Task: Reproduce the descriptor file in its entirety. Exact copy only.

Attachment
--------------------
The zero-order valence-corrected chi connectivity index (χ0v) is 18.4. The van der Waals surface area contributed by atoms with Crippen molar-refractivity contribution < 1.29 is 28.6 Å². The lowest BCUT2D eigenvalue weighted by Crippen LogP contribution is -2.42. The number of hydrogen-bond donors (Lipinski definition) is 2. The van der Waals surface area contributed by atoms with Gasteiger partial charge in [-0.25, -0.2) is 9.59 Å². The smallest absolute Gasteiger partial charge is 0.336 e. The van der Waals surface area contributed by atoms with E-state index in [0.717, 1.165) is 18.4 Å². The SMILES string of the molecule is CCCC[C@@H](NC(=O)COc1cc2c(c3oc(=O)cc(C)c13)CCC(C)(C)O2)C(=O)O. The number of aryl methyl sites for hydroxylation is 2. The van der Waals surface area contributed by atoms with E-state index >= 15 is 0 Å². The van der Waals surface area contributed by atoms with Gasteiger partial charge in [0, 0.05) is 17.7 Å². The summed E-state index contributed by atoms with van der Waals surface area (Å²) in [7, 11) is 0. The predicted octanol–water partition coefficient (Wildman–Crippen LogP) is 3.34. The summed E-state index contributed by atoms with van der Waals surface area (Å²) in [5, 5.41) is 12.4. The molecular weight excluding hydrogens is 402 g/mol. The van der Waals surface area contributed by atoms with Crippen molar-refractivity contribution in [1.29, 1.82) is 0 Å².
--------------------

The zero-order valence-corrected chi connectivity index (χ0v) is 18.4. The van der Waals surface area contributed by atoms with Crippen molar-refractivity contribution < 1.29 is 28.6 Å². The lowest BCUT2D eigenvalue weighted by Crippen LogP contribution is -2.42. The number of hydrogen-bond donors (Lipinski definition) is 2. The van der Waals surface area contributed by atoms with Gasteiger partial charge in [-0.25, -0.2) is 9.59 Å². The smallest absolute Gasteiger partial charge is 0.336 e. The van der Waals surface area contributed by atoms with E-state index in [0.717, 1.165) is 18.4 Å². The SMILES string of the molecule is CCCC[C@@H](NC(=O)COc1cc2c(c3oc(=O)cc(C)c13)CCC(C)(C)O2)C(=O)O. The number of aryl methyl sites for hydroxylation is 2. The van der Waals surface area contributed by atoms with E-state index >= 15 is 0 Å². The van der Waals surface area contributed by atoms with Gasteiger partial charge in [0, 0.05) is 17.7 Å². The summed E-state index contributed by atoms with van der Waals surface area (Å²) in [7, 11) is 0. The predicted octanol–water partition coefficient (Wildman–Crippen LogP) is 3.34. The summed E-state index contributed by atoms with van der Waals surface area (Å²) in [5, 5.41) is 12.4. The molecular weight excluding hydrogens is 402 g/mol. The van der Waals surface area contributed by atoms with Crippen molar-refractivity contribution in [1.29, 1.82) is 0 Å².